Using mobile apps that help clinicians follow evidence-based guidelines when making treatment decisions increases the chances that nurses will identify patients with chronic health issues, including obesity, smoking, and depression, according to a study from Columbia University School of Nursing published in the Journal for Nurse Practitioners.
The study analyzed the rate that registered nurses, enrolled in nurse practitioner programs at Columbia University School of Nursing, screened patients with tobacco use, adult and pediatric depression, and obesity. The nurses conducted 34,349 patient exams during the study.
"What clinicians need is decision support tools that fit into their workflow and remind them of evidence-based practices," Suzanne Bakken, lead study author and alumni professor of nursing at Columbia Nursing said in a statement. "Our app focused specifically on the work that nurse practitioners do to identify health problems, counsel patients, and coordinate care plans, resulting in higher diagnosis rates and more opportunities for intervention.”
Nurse practitioner students were randomly assigned mobile devices with preloaded app that either had the decision support features or didn't. The app with the evidence-based decision support features prompted nurse practitioner students to document care plans, while the other app offered students simple tools for recording results from a patient exam.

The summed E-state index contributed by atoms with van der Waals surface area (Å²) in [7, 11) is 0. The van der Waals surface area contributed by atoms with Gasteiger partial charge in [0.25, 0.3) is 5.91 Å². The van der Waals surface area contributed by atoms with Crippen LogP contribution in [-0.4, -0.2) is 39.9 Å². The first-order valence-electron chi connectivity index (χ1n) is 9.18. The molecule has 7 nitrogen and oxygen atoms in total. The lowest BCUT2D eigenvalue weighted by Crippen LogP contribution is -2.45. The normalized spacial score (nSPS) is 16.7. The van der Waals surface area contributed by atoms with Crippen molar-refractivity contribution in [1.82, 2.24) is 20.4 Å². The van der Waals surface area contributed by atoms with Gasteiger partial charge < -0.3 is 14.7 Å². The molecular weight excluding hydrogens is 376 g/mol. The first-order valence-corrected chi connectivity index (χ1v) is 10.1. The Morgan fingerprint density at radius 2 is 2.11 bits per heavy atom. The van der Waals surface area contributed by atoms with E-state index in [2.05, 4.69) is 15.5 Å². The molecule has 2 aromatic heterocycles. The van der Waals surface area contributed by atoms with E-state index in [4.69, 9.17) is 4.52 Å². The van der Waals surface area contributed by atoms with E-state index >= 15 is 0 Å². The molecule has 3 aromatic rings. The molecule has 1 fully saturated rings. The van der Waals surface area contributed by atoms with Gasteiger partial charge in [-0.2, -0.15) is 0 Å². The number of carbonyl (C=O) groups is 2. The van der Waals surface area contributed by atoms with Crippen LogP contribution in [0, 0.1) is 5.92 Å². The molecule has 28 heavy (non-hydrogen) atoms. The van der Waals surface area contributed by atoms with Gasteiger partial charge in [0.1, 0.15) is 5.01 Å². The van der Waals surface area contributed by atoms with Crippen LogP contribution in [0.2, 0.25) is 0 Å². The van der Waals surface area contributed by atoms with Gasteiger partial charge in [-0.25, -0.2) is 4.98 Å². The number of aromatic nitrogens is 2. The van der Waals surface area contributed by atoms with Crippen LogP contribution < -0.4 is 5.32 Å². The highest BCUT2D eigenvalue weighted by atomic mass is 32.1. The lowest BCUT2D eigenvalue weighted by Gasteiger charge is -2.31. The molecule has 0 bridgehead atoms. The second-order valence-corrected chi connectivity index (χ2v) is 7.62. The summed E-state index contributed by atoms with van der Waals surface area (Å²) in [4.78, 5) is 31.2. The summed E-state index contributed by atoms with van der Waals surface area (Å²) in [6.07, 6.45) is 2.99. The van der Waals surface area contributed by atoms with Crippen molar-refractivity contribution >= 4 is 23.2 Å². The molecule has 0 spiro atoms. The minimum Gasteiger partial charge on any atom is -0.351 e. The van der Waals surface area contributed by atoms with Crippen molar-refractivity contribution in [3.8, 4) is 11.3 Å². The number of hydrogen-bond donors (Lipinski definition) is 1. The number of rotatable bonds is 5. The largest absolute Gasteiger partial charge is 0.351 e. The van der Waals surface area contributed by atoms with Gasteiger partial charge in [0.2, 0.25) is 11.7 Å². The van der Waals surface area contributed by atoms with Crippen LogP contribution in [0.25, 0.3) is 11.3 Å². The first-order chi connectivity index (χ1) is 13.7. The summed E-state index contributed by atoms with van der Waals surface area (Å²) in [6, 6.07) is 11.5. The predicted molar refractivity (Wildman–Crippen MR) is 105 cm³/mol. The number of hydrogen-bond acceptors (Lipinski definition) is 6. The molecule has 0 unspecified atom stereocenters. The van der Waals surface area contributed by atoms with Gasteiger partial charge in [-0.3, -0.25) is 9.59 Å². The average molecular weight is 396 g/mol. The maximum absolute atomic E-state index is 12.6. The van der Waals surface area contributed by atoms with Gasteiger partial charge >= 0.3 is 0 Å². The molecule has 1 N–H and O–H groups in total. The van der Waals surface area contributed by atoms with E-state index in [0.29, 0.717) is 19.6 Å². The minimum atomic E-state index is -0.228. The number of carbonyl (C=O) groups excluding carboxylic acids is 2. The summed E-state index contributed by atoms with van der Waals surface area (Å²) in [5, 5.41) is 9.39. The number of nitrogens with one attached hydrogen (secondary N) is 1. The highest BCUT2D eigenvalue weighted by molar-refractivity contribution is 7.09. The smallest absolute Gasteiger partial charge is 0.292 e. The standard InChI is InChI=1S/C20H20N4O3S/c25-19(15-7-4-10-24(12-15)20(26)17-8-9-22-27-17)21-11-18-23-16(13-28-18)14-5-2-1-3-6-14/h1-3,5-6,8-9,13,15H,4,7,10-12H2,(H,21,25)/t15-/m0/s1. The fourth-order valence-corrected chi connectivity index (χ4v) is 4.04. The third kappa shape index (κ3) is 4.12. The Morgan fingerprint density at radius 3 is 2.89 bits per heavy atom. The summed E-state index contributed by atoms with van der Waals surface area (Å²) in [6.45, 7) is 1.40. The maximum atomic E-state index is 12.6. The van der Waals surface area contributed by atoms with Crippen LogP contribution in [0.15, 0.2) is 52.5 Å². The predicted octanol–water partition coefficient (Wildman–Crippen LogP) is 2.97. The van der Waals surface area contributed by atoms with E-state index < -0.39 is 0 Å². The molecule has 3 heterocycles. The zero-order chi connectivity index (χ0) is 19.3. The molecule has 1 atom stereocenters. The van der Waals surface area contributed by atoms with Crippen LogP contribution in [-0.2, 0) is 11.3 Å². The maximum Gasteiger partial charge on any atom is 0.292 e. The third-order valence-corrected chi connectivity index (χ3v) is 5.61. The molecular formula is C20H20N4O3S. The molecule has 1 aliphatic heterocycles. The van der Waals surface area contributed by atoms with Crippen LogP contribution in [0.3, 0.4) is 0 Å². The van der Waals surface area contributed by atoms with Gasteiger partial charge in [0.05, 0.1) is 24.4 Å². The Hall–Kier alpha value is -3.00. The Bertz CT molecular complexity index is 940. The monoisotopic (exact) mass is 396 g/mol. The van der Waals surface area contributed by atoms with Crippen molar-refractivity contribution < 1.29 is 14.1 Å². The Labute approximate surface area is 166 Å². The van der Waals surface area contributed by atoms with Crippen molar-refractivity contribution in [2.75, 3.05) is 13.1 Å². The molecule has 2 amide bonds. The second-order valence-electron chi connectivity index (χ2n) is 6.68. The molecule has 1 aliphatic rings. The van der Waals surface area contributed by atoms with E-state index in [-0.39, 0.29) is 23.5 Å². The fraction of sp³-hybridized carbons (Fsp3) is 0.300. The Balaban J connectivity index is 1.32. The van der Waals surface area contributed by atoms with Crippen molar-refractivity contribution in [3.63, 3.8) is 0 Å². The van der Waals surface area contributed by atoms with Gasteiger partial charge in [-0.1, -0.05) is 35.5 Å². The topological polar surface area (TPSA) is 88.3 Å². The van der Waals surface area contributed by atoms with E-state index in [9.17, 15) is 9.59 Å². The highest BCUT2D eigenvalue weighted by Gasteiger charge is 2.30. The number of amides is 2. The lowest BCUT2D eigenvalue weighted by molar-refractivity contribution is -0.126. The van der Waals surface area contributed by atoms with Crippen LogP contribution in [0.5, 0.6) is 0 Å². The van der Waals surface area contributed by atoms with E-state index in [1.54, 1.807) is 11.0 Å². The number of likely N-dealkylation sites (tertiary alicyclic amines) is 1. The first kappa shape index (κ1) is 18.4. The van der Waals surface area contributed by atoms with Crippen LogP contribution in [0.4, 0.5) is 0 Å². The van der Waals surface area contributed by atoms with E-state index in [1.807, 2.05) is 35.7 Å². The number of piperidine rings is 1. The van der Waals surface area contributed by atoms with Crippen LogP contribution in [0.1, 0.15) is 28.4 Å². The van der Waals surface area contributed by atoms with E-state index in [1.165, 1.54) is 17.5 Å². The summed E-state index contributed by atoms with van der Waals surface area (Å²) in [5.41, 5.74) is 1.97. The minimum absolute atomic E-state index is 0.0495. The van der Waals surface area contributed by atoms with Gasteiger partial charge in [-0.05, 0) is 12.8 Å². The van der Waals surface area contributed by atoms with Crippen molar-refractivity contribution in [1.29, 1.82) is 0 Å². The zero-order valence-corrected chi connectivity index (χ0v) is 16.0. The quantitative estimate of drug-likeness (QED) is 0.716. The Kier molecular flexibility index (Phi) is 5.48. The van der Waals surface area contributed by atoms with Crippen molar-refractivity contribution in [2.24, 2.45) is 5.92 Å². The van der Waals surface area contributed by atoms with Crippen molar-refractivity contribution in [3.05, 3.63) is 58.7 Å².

Researchers found that the rate of diagnosis of obesity when using the decision support app was 33.9 percent while students with the bare bones app diagnosed 4.8 percent of their patients with obesity. Students with the more advanced app also identified 11.9 percent of patients as tobacco users while those with the other app identified 2.3 percent. Students with the decision support app diagnosed 8.8 percent of patients with adult depression and 4.6 percent of patients with pediatric depression versus .2 percent and 1.1 percent, respectively, for the group who used the app without decision support tools.
Bakken added that the app with decision support features may have worked better because software for physicians often focuses on diagnostic codes needed for medical billing and the app, instead, encouraged nurse practitioners to start detailed conversations with the patient.
"For tobacco screening, for example, the app prompted nurses to ask not just about cigarettes but also about other products such as chewing tobacco," researchers wrote. "To diagnose patients who are overweight or obese, the app calculated body-mass-index to quickly pinpoint people who might benefit from weight-loss counseling and other interventions. And with depression, the app prompted nurses to ask a series of questions to make it easier to identify patients with depressive symptoms."